For Noah Hawley, this is a true story.
"Fargo," the critically lauded FX miniseries adaptation of Joel and Ethan Coen's Oscar-winning 1996 black comedy, made quite the impression with the TV academy, receiving a hefty 18 Emmy nominations — accolades that came without the kind of intimidation practiced by the show's menacing drifter, Lorne Malvo (played by Billy Bob Thornton).
Ahead of the Emmy ceremony Monday, the writer-executive producer-show runner behind the prestigious drama sat down at the Viceroy Santa Monica Hotel to reflect on bringing the Coens' signature stranger-than-fiction tone to television.
What is Emmy-nominations morning really like? We hear so often people saying, "I had no idea they were today," or "I slept through it all." Lies, right?
Liars. No, I'm kidding. I'm the boss. I don't have that luxury of not knowing. I got up and turned on the TV and sat there. And, of course, they said they were going to start at 5:35 a.m., or whatever it was, and then they didn't announce them for another 20 or 30 minutes. I sat there watching a poor woman get hit by a [California Highway Patrol] officer on the side of the road [on TV]. Did you see that too? It was crazy. And they just kept showing it over and over. I was like, "This is really bad mojo going on."
What goes through your mind when you get the tally? Did you have your own number in mind, secretly?
Yeah, I mean, you think "typo" as the first thought. I won't say I didn't have a number in my head. But I will say that it was nowhere near 18. It was a single-digit number, let's put it that way. Then your mind goes to, "Well, what 18 things could we be nominated for?"
You've been doing this for a while. When does Emmy become a goal, or a factor, in the process of doing a TV show? Or is it mostly a pressure imposed from the network side?
It's not a thing you can work toward. I know plenty of great writers in this business, who have been doing it longer than I have and haven't even been nominated. The biggest reward for me was just being able to make the show I saw in my head. The other two shows that I did [ABC's "The Unusuals" and "My Generation"], which I loved, there was a lot more process. You're always fighting against a broadcast urge to tone things down or to make things more like something else.
So to be able to do what I thought was the best version of the show and what FX thought was the best version of the show, that was really the reward. You just never know with the Emmys because you also see people get snubbed. The first response is not, "Oh, that's so great that this or this got nominated." It's "Why didn't Michael Sheen get nominated?"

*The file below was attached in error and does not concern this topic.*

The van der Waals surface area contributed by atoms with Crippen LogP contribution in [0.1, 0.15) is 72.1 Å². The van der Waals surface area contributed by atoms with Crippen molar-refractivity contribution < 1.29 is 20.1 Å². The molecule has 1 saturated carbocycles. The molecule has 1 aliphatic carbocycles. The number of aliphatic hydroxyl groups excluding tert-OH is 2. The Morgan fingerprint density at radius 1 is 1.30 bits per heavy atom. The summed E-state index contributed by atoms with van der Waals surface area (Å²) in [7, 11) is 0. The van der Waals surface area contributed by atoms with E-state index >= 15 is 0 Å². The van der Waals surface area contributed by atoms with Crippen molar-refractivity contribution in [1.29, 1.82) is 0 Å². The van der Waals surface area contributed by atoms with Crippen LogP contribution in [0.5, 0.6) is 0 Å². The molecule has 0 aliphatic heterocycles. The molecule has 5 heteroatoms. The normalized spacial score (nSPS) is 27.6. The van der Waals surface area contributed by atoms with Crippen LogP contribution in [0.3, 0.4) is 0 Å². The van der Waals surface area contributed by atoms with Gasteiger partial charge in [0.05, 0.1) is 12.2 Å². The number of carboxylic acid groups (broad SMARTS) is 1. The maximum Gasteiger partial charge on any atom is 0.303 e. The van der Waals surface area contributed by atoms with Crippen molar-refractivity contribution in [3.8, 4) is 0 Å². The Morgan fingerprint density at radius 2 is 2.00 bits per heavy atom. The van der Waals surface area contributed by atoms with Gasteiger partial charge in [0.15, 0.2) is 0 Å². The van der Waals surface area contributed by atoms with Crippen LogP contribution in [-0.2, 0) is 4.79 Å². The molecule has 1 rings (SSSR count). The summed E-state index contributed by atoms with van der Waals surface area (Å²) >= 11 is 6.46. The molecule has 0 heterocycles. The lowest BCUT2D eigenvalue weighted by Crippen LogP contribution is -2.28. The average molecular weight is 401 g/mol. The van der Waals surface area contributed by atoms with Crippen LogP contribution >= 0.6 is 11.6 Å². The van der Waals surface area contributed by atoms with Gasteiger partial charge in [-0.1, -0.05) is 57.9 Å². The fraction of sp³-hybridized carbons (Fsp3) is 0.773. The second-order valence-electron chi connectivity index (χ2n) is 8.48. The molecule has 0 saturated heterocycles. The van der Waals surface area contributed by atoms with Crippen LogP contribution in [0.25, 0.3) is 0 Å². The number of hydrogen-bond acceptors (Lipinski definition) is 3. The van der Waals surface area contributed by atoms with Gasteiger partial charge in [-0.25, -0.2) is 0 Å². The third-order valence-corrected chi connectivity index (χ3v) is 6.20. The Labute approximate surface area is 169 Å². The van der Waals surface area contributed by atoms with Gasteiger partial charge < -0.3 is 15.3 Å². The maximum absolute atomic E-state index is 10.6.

Talk about your road to writer and show runner. You were a songwriter at one point. Is there a connection I'm missing?
Yeah, in my youth I was a songwriter. There's no straight line. I didn't go to an Ivy League school. I didn't do well in the school I went to. But I was always driven, and I was always interested in things. I was a musician for a while, but at the end of the day, I'm not a night person. I felt, somewhat, as a storyteller, I wanted to address matters that weren't for 14-year-olds. And I started to write fiction because it didn't involve carrying heavy equipment or living in a van with three filthy, penniless men.
That led to selling my first novel, and then my motto became "What else can I get away with?" I did some feature work, then tried TV. I was always very aware that the only power that you have is the power of options. If the film industry dries up, then you focus on the TV or the books. For me, it was always about what story do I want to tell next?
Do you remember what the first substantial piece of fiction you wrote was like?
I was in my early 20s. I had a job at the Legal Aid Society in New York City, working in family courts. I was a paralegal working on abuse and neglect cases and juvenile delinquency cases. It was really hard work. And working with these attorneys who are all overwhelmed and on these cases that were really challenging on a lot of levels. I started writing fiction as a way to, not literally work out my feelings about that experience but as a way of keeping alive an artistic identity.
I started working on a novel — you know, the novel that goes in the drawer.
I want to know what it was about!
I'd have to open the drawer. I'm not comfortable opening it. It was kind of gothic, I guess. Not my real voice. But it was a way to get started and a way to think about it as I read more and thought about the craft.
I've always been really attracted to playing with structure. To take the story of "Fargo" and break it up in such a way that's it's not linear, per se. I was very attracted to the idea that some people are going to watch live and some people are going to binge-watch, and that means there will be no commercials and an episode will end and go right into the next one. So what is that experience like of watching three hours of it in one sit-down?
For a TV writer in 2014, the way people watch must greatly influence the way you envision telling a story now — the structure, the pace. Is that restricting or freeing?